Flowering plants attract different types of pollinators, from bees to butterflies, ants, or moths. In this hands-on program, we explore the fascinating adaptations and interconnections among flowering plants and their insect pollinators. Students will closely observe and identify a diversity of local insect pollinators and the wildflowers they frequent. Students will also observe and discuss the adaptive behaviors of various pollinators at flowers, as well as study the adaptations of various wildflowers that ensure successful pollination.
Grade Levels, Program Length, and Season
- Appropriate for Grade Levels 4-8
- This program lasts 1 1/2 - 4 1/2 hours and can be adapted to suit the needs of your group
- The program is offered May through October
Program Description and Activities
Your students will be engaged in a multifaceted program experience that may include:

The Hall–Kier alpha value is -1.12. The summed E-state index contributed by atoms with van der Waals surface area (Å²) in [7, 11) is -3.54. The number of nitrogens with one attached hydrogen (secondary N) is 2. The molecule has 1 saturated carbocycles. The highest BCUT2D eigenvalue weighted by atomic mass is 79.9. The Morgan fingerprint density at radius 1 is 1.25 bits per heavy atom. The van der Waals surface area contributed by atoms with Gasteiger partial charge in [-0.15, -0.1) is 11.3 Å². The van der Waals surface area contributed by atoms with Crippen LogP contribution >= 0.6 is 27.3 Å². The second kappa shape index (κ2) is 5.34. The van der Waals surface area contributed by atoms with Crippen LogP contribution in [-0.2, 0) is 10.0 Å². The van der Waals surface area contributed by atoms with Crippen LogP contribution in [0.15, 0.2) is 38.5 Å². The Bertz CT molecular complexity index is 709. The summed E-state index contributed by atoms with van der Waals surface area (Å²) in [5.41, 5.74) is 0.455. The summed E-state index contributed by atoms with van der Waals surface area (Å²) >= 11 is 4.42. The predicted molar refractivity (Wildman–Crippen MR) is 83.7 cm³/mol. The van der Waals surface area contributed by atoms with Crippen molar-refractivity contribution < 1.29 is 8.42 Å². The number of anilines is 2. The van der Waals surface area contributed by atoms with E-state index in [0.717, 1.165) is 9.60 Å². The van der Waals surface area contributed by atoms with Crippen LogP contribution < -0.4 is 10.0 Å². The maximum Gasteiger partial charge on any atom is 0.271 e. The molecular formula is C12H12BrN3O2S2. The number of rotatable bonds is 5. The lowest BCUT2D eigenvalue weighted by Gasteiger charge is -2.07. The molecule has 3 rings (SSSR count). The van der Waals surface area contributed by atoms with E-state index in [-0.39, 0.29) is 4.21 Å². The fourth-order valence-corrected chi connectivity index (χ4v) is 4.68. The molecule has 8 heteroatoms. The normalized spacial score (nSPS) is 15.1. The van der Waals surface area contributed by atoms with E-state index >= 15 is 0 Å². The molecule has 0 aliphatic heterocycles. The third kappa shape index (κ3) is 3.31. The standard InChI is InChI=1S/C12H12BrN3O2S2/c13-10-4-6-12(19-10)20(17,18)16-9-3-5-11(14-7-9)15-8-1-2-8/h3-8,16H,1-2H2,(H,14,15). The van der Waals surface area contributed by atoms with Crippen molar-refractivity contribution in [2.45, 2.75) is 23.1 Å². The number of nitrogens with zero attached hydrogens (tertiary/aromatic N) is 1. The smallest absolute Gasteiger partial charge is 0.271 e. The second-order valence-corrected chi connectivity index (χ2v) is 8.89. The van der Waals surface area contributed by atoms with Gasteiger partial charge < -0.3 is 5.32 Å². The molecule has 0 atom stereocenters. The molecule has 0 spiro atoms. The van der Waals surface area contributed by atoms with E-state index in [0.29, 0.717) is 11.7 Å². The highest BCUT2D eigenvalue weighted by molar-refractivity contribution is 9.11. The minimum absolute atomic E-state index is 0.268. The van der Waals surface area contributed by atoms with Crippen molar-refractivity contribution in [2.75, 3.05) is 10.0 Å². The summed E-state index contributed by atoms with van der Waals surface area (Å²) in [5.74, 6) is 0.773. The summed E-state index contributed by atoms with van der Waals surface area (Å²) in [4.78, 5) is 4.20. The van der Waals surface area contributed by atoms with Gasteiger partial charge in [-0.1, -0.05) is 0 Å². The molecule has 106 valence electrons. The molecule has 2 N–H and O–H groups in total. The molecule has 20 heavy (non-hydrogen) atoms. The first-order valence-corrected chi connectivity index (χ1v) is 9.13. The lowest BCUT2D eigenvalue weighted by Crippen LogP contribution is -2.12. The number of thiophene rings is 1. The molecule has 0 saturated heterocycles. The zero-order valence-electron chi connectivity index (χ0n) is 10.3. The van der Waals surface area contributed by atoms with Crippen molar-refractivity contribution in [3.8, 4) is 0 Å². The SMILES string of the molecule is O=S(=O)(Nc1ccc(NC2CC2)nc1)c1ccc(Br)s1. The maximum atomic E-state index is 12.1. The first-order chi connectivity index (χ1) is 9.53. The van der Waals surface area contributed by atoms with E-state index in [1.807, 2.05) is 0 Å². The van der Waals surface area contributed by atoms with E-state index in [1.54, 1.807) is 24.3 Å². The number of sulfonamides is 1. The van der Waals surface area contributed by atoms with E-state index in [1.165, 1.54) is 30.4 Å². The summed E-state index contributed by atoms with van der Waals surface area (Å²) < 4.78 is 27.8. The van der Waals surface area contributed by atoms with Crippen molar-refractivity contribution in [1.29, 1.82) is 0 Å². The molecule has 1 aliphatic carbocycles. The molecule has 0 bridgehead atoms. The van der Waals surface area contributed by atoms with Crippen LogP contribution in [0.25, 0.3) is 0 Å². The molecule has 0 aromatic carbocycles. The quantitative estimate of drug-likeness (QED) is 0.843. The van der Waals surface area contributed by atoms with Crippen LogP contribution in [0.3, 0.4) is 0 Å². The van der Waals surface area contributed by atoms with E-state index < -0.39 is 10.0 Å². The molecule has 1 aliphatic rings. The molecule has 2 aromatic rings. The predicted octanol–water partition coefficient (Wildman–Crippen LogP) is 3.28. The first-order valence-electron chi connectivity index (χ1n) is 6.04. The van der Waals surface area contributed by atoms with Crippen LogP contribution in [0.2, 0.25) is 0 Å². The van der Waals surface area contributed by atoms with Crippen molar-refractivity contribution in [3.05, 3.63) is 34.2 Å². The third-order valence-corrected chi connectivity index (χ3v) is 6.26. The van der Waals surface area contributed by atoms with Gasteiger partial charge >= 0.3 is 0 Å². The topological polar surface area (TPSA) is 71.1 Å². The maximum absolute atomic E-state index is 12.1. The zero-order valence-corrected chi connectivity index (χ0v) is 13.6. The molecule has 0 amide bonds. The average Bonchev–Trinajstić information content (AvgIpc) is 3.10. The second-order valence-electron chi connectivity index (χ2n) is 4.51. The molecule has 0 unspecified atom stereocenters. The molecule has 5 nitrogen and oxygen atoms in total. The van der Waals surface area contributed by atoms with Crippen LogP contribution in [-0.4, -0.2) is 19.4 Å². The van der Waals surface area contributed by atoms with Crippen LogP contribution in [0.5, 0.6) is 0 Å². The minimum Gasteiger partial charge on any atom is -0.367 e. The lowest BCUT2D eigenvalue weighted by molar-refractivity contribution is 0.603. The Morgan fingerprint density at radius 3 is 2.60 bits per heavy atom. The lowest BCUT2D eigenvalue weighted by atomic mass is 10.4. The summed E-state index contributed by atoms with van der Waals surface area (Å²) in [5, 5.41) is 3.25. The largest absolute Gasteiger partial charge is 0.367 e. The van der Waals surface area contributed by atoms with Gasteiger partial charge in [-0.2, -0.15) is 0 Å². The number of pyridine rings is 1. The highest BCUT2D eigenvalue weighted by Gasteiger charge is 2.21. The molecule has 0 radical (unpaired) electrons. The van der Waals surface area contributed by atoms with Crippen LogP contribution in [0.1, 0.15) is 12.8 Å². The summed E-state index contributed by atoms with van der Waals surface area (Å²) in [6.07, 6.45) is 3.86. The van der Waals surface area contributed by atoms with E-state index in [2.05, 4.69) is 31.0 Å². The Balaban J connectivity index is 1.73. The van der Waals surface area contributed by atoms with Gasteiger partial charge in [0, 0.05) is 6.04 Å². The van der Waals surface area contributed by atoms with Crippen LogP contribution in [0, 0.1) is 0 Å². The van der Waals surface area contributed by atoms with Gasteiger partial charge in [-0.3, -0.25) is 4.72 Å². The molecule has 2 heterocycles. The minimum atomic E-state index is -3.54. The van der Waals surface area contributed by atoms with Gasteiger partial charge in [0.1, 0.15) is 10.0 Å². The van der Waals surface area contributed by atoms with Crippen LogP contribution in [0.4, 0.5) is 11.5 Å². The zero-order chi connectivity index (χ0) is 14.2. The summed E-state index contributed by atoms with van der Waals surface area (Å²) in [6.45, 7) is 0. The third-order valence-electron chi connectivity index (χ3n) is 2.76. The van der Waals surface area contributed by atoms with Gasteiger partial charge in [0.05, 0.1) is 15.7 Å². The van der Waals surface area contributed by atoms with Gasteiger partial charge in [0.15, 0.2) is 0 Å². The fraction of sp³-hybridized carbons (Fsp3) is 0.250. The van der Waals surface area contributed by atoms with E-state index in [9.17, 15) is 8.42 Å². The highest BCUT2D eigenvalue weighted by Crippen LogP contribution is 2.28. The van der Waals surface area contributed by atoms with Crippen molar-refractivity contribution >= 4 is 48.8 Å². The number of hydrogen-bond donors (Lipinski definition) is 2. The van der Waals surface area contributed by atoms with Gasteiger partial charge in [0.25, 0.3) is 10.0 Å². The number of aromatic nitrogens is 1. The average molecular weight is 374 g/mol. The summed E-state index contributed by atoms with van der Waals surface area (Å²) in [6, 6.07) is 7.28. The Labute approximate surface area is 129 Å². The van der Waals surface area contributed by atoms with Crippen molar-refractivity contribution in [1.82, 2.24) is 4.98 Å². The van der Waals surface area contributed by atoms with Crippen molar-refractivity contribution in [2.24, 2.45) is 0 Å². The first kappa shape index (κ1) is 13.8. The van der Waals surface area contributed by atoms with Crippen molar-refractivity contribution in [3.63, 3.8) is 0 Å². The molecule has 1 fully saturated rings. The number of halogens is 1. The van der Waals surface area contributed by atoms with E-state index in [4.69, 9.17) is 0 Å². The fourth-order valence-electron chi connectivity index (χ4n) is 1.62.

- Comparing and contrasting the adaptations of insect pollinated plants with wind pollinated plants.
- Exploring and discussing the importance of insect pollinators such as honeybees and native bees to many of our agricultural crops.
- Investigating and discussing simple ways to create a backyard “pollinator garden” that can help to reconnect native plants and their insect pollinators in our residential spaces.
- Using a laboratory microscope to investigate adaptations of flowers and their insect pollinators and to view pollen samples from different flowers.
- Visiting the campus Community Organic Garden to observe and explore the role of pollination and pollinators in vegetable gardening.